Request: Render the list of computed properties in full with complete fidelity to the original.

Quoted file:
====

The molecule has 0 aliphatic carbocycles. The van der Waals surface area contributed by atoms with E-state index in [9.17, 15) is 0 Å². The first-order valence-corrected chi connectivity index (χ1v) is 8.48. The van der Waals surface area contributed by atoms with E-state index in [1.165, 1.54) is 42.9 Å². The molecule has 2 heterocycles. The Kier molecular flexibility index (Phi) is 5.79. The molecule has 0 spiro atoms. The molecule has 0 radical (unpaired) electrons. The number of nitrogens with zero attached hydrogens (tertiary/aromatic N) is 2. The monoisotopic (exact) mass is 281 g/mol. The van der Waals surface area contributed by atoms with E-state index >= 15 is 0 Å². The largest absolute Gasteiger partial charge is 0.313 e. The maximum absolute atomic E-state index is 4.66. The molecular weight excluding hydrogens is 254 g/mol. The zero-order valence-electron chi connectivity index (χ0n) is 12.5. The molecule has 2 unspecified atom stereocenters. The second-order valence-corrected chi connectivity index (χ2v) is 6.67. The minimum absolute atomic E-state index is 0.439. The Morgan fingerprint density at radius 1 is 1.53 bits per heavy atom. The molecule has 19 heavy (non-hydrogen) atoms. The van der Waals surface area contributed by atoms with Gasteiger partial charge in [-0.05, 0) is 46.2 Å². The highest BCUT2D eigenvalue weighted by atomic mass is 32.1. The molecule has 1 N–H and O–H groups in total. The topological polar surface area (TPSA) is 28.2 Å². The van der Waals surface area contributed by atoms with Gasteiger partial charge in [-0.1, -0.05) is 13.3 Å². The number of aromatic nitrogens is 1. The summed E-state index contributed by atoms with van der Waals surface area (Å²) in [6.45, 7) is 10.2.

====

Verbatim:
The molecule has 0 aliphatic carbocycles. The van der Waals surface area contributed by atoms with E-state index in [9.17, 15) is 0 Å². The first-order valence-corrected chi connectivity index (χ1v) is 8.48. The van der Waals surface area contributed by atoms with E-state index in [1.165, 1.54) is 42.9 Å². The molecule has 2 heterocycles. The Kier molecular flexibility index (Phi) is 5.79. The molecule has 0 spiro atoms. The molecule has 0 radical (unpaired) electrons. The number of nitrogens with zero attached hydrogens (tertiary/aromatic N) is 2. The monoisotopic (exact) mass is 281 g/mol. The van der Waals surface area contributed by atoms with E-state index >= 15 is 0 Å². The largest absolute Gasteiger partial charge is 0.313 e. The maximum absolute atomic E-state index is 4.66. The molecular weight excluding hydrogens is 254 g/mol. The zero-order valence-electron chi connectivity index (χ0n) is 12.5. The molecule has 2 unspecified atom stereocenters. The second-order valence-corrected chi connectivity index (χ2v) is 6.67. The minimum absolute atomic E-state index is 0.439. The Morgan fingerprint density at radius 1 is 1.53 bits per heavy atom. The molecule has 19 heavy (non-hydrogen) atoms. The van der Waals surface area contributed by atoms with Gasteiger partial charge in [-0.05, 0) is 46.2 Å². The highest BCUT2D eigenvalue weighted by atomic mass is 32.1. The molecule has 1 N–H and O–H groups in total. The topological polar surface area (TPSA) is 28.2 Å². The van der Waals surface area contributed by atoms with Gasteiger partial charge in [-0.1, -0.05) is 13.3 Å². The number of aromatic nitrogens is 1. The summed E-state index contributed by atoms with van der Waals surface area (Å²) in [6.45, 7) is 10.2.